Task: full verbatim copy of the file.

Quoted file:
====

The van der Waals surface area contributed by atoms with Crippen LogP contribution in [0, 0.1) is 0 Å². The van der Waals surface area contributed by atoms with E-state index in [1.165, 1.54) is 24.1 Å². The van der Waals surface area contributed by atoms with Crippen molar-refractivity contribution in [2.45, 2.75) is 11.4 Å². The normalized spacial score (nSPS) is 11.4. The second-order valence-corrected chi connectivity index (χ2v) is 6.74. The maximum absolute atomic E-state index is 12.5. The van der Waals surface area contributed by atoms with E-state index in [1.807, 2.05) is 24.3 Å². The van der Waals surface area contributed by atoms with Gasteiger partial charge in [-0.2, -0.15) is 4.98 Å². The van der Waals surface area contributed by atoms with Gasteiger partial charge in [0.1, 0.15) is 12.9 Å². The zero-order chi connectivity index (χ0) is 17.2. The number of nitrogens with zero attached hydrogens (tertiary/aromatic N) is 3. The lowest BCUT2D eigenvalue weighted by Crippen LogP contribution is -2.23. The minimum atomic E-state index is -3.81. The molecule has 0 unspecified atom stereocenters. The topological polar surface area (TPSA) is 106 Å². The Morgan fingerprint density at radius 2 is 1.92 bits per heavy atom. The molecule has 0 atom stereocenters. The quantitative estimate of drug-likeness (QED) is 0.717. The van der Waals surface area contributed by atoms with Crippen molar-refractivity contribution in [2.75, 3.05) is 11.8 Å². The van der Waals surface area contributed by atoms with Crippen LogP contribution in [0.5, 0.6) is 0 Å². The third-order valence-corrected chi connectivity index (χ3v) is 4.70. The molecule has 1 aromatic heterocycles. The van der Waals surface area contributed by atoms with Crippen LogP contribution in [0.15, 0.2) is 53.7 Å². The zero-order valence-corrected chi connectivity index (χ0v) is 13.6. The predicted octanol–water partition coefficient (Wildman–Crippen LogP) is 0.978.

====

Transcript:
The van der Waals surface area contributed by atoms with Crippen LogP contribution in [0, 0.1) is 0 Å². The van der Waals surface area contributed by atoms with E-state index in [1.165, 1.54) is 24.1 Å². The van der Waals surface area contributed by atoms with Crippen molar-refractivity contribution in [2.45, 2.75) is 11.4 Å². The normalized spacial score (nSPS) is 11.4. The second-order valence-corrected chi connectivity index (χ2v) is 6.74. The maximum absolute atomic E-state index is 12.5. The van der Waals surface area contributed by atoms with E-state index in [1.807, 2.05) is 24.3 Å². The van der Waals surface area contributed by atoms with Gasteiger partial charge in [-0.2, -0.15) is 4.98 Å². The van der Waals surface area contributed by atoms with Gasteiger partial charge in [0.1, 0.15) is 12.9 Å². The zero-order chi connectivity index (χ0) is 17.2. The number of nitrogens with zero attached hydrogens (tertiary/aromatic N) is 3. The lowest BCUT2D eigenvalue weighted by Crippen LogP contribution is -2.23. The minimum atomic E-state index is -3.81. The molecule has 0 unspecified atom stereocenters. The topological polar surface area (TPSA) is 106 Å². The Morgan fingerprint density at radius 2 is 1.92 bits per heavy atom. The molecule has 0 atom stereocenters. The quantitative estimate of drug-likeness (QED) is 0.717. The van der Waals surface area contributed by atoms with Crippen molar-refractivity contribution in [2.75, 3.05) is 11.8 Å². The van der Waals surface area contributed by atoms with Crippen LogP contribution in [0.5, 0.6) is 0 Å². The third-order valence-corrected chi connectivity index (χ3v) is 4.70. The molecule has 1 aromatic heterocycles. The van der Waals surface area contributed by atoms with Crippen LogP contribution in [0.15, 0.2) is 53.7 Å². The zero-order valence-corrected chi connectivity index (χ0v) is 13.6. The predicted octanol–water partition coefficient (Wildman–Crippen LogP) is 0.978.